Britain’s own challenges
According to an October 2013 report conducted by the Government and the consultant PwC, climate change due to global warming will have a induced changes in the infrastructures of developing countries. As patterns of global crop farming are altered, for example, supplies of food and raw materials are likely to recede. This in turn will mean ever-higher prices and the potential for instability and civil unrest.
Damage to agricultural production is already contributing internationally to deaths from diseases associated with poverty and malnutrition, whilst air pollution due to fossil fuel use is contributing to around 4.5m deaths every year*. By 2030, floods, draughts and the most severe storms could remove 2% from US GDP*.
In China, this cost could be $1.2 trillion*. As international trade in the commodities and services crucial for business and shareholder value shrinks to a footnote, the preservation of a civil and thriving society can only be at the gravest possible risk.
- 400,000 deaths annually from climate change is wiping 1.6% per
year from global GDP*
- Cost to the world economy of climate change is almost $1.3 trillion*
- Within less than 16 years the cost to global GDP of air pollution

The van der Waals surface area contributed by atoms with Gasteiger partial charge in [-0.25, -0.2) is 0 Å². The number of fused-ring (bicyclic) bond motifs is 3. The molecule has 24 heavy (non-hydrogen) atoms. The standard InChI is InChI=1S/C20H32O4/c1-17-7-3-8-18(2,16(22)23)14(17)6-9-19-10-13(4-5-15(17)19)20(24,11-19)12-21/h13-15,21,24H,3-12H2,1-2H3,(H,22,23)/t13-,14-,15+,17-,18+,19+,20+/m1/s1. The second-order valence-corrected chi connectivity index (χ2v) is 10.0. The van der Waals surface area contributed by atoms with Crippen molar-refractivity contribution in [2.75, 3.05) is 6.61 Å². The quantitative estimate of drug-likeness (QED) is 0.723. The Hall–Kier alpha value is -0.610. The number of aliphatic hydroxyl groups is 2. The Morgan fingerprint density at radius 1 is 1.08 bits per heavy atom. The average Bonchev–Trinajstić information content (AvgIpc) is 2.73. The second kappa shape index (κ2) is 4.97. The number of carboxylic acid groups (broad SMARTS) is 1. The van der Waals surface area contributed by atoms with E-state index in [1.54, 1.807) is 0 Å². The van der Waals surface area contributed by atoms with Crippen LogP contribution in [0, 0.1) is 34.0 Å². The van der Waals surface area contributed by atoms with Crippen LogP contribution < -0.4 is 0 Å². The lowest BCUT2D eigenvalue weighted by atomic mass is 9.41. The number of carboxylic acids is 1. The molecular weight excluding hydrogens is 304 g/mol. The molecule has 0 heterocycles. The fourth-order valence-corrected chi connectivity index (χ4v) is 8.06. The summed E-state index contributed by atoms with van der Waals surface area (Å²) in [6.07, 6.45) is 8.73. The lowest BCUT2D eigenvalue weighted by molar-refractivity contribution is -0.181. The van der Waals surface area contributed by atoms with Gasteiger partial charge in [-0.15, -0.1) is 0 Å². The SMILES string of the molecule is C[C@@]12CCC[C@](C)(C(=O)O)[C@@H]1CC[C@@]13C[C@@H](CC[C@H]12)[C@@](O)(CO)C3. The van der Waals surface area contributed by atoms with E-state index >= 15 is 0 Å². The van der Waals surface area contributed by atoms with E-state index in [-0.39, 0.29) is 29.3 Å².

and climate change will increase to 3.2%*
- The GDP of developing countries is expected to fall by more
*Source: DARA, Climate Vulnerable Forum
Perhaps most visibly and frequently, climate change in Britain finds expression in flooding. Winter 2013-14 has been especially challenging, with thousands of people watching helplessly as huge storms have breached inadequate flood defences and wrought appalling damage to their homes and businesses.
Yet as long ago as 2006, the insurance industry identified flood damage in many high-risk areas as uninsurable. In the six years prior to a report by AXA Insurance on how climate change affects SMEs, weather-related damage claims cost the British insurance sector more than £9 billion. Of this, over £2.5 billion was business-related. The report also forecast that sea-level rises would directly threaten an estimated three million people in the UK, and that business hubs and population centres, among them London, Edinburgh, Bristol, Newcastle, Norwich and Peterborough, may all risk flooding.. The economic consequences should we fail to arrest the march of climate change would be incalculable.
“In my view, climate change is the most severe problem we are facing today – more serious even than that of terrorism.”
Prof Sir David King, former UK Chief Scientific Advisor